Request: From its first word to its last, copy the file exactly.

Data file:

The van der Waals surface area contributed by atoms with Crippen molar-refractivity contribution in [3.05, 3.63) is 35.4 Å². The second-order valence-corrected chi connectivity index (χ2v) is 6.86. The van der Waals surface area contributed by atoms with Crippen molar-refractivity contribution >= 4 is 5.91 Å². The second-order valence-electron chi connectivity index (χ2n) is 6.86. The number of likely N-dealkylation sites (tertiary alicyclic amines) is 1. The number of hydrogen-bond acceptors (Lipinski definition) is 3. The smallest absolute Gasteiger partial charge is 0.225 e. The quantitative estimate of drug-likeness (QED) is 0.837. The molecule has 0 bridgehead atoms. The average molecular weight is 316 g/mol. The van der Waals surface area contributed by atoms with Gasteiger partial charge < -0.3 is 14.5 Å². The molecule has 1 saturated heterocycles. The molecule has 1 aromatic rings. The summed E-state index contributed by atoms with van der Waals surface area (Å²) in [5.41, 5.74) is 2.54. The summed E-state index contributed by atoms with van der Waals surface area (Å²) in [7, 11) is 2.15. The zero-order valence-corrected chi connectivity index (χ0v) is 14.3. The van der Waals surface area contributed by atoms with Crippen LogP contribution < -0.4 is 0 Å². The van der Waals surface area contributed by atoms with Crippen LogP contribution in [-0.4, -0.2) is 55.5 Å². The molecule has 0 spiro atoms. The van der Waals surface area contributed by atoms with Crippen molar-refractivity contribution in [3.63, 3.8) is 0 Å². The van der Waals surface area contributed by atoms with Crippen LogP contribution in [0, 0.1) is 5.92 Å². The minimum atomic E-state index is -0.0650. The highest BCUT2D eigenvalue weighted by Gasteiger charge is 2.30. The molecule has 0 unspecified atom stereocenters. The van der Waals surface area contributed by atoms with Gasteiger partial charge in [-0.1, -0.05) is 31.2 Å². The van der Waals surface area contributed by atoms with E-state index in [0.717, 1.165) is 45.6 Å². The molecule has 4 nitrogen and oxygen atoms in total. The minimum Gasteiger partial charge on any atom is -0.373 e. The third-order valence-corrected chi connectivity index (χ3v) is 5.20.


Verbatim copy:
The van der Waals surface area contributed by atoms with Crippen molar-refractivity contribution in [3.05, 3.63) is 35.4 Å². The second-order valence-corrected chi connectivity index (χ2v) is 6.86. The van der Waals surface area contributed by atoms with Crippen molar-refractivity contribution >= 4 is 5.91 Å². The second-order valence-electron chi connectivity index (χ2n) is 6.86. The number of likely N-dealkylation sites (tertiary alicyclic amines) is 1. The number of hydrogen-bond acceptors (Lipinski definition) is 3. The smallest absolute Gasteiger partial charge is 0.225 e. The quantitative estimate of drug-likeness (QED) is 0.837. The molecule has 0 bridgehead atoms. The average molecular weight is 316 g/mol. The van der Waals surface area contributed by atoms with Gasteiger partial charge < -0.3 is 14.5 Å². The molecule has 1 saturated heterocycles. The molecule has 1 aromatic rings. The summed E-state index contributed by atoms with van der Waals surface area (Å²) in [5.41, 5.74) is 2.54. The summed E-state index contributed by atoms with van der Waals surface area (Å²) in [7, 11) is 2.15. The zero-order valence-corrected chi connectivity index (χ0v) is 14.3. The van der Waals surface area contributed by atoms with Crippen LogP contribution < -0.4 is 0 Å². The van der Waals surface area contributed by atoms with Crippen LogP contribution in [-0.4, -0.2) is 55.5 Å². The molecule has 0 spiro atoms. The van der Waals surface area contributed by atoms with Crippen molar-refractivity contribution in [3.63, 3.8) is 0 Å². The van der Waals surface area contributed by atoms with Crippen LogP contribution in [0, 0.1) is 5.92 Å². The minimum atomic E-state index is -0.0650. The highest BCUT2D eigenvalue weighted by Gasteiger charge is 2.30. The molecule has 0 unspecified atom stereocenters. The van der Waals surface area contributed by atoms with Gasteiger partial charge in [-0.1, -0.05) is 31.2 Å². The van der Waals surface area contributed by atoms with E-state index in [0.717, 1.165) is 45.6 Å². The molecule has 4 nitrogen and oxygen atoms in total. The minimum Gasteiger partial charge on any atom is -0.373 e. The third-order valence-corrected chi connectivity index (χ3v) is 5.20.